HKU Ecologists study the buffering effects of forests on climate change impacts on insect communities, revealing the importance of forest regeneration

The understanding of long-term responses of the fauna and flora in a world highly modified by deforestation, biological invasions or climate changes is paramount to develop the best conservation strategies. In tropical and subtropical regions, old datasets and specimens are scarce, limiting the monitoring of sites over time and thus informing the best strategies for the protection of biodiversity.

A team of scientists from the Insect Biodiversity and Biogeography Laboratory of the Research Division from Ecology and Biodiversity and the School of Biological Sciences at the University of Hong Kong (HKU), along with colleagues in the UK and the USA, has studied long-term changes in species richness and composition of ants across different habitats in Hong Kong. Their results reveal the importance of forest regeneration in mitigating the increasing effects of extreme hot events for species survival, while temperature-mediated species turnover has been found for species living within open habitats.

Digging up treasure from old datasets
In this new study, the authors studied the species richness and composition of ants at 47 sites in country parks across an over 20 years’ period of forest regeneration. The ants were first collected in the mid-1990 by Dr John FELLOWES, an Honorary Assistant Professor of HKU Kadoorie Institute, nearly 20 years ago, who cleverly kept the specimens in a collection here in Hong Kong. Twenty-five years later, the research team used a similar sampling protocol for collecting ants at the sites defined by Dr Fellowes, and re-examined the specimens collected in the 90’s to confirm species identifications.

The results then highlight the importance of secondary forests in buffering temperature impacts on subtropical ants, while in open habitats, such as grassland and shrubland, high temperatures became more important over time in explaining which ant species would be present at a particular site.  Overall, average body size of species in open habitats and in forests with low canopy cover became smaller over time, suggesting that large-body ant species were more susceptible to increased temperature. This then could have consequences on the functioning of ecosystems as large ant species may contribute disproportionally to particular ecological functions, such as decomposition processes.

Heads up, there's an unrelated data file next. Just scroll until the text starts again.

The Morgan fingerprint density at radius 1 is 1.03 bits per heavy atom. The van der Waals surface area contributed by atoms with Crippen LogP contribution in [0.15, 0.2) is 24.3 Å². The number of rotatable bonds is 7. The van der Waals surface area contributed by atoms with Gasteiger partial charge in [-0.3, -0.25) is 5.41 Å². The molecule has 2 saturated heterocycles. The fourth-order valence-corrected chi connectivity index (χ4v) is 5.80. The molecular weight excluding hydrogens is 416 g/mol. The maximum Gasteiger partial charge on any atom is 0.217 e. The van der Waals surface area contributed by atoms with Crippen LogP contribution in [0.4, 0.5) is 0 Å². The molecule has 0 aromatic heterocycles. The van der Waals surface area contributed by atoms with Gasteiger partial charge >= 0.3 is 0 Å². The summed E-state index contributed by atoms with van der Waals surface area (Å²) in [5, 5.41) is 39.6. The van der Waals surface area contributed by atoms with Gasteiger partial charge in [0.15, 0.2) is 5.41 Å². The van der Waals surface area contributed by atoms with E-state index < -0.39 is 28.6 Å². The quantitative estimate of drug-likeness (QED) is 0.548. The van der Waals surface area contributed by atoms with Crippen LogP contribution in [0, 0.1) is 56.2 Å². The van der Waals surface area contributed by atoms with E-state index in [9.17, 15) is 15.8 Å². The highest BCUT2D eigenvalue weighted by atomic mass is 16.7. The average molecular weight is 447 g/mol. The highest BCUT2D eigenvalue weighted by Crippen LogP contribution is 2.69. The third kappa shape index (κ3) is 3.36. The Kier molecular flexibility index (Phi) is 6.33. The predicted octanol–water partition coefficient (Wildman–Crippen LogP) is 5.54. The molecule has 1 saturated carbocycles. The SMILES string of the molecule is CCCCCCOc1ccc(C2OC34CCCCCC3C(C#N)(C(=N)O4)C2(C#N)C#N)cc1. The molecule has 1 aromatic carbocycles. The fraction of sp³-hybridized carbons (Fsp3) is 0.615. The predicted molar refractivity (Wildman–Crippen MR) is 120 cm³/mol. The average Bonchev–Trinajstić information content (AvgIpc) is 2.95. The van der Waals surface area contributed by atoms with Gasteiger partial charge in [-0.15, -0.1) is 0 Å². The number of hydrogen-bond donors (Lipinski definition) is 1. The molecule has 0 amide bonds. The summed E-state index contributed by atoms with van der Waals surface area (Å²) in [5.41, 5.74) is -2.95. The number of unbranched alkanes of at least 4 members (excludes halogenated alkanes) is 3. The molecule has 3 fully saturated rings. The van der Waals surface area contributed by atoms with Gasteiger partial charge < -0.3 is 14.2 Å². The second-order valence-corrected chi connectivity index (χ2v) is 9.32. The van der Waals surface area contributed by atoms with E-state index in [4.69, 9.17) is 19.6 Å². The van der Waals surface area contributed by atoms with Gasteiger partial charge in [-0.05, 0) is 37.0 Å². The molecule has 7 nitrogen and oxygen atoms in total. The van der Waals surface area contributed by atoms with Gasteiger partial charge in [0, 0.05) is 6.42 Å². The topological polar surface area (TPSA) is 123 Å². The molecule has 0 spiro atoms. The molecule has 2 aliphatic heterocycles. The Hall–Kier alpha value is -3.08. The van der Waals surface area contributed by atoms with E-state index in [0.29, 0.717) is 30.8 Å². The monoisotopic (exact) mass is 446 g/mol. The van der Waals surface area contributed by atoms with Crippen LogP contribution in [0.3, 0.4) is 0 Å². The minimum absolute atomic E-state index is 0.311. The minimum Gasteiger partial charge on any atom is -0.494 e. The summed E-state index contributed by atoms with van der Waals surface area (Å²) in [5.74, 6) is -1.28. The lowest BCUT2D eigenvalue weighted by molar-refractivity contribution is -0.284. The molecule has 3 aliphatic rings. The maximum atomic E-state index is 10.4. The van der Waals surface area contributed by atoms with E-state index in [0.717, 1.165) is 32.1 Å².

“Over the past decades, extreme hot days (> 33oC) have been experienced more often and for longer period of time. Unfortunately, this may also impact local wildlife, threatening the survival of many species, especially for groups like insects unable to directly regulate their body temperature. Our research investigated how we could mitigate such adverse impacts.” Dr Benoit GUÉNARD, Head of the Insect Biodiversity and Biogeography Laboratory mentioned.

He further added: “Ants are particularly interesting to understand how habitat modifications and changes in climate may impact local biodiversity. Because of their social organisation, they invest important efforts and energy in building nests, making them almost sessile like plants, and thus enduring the local conditions, contrary to many other solitary organisms which can move more easily between different habitat patches. Thanks to standardised sampling methods and specimens’ collection, we can thus monitor how their diversity and species composition evolve over time as environmental conditions change at a particular site”.

The deforested landscape is now commonly seen in tropical Asia, where forest logging rates are among the highest in the world. The combination of deforestation and climate change have raised the temperatures to some abnormally high levels, so mitigating the increasing heat on biodiversity is urgently required. Here, the new results reinforce the importance of maintaining or increasing forest coverage and age, as the canopy that develops in older forests increases the benefits of its temperature buffering role for species living underneath. Hong Kong country parks provide a unique opportunity to safeguard natural forests and allow them to regrow, but also a rare chance to examine this process on animal communities. The finding of this study highlight the vital role of mature forests in mitigating the extreme heat as well as establishing protected areas that provide time for forests to regenerate.

Specimen preservation- the importance of a natural museum for our biodiversity
The study also highlights the importance of specimen collections to assess changes in biodiversity over time and space. Access to specimen collections of earlier samplings is often difficult if not impossible due to a lack of specimen preservation, leading to the potentially incorrect assumption that past species lists are accurate.

In this study, the authors accessed and re-identified specimens from the historical baseline collected by Dr John Fellowes in the 1990s, previously stored in the Kadoorie Farm and Botanic Garden and now within the Hong Kong Biodiversity Museum. This allowed for consistency in the species identity between the two periods and a detailed account for taxonomic updates over time. This type of research assessing changes over time would not be possible for groups like insects if access to specimen collection was not available, demonstrating the importance of natural museum collections in the preservation of specimens and in the opening of a temporal window on biodiversity.

The paper of the study was published in the journal Ecological Monographs on July 16th 2021. The journal paper can be accessed from here: https://esajournals.onlinelibrary.wiley.com/doi/10.1002/ecm.1480

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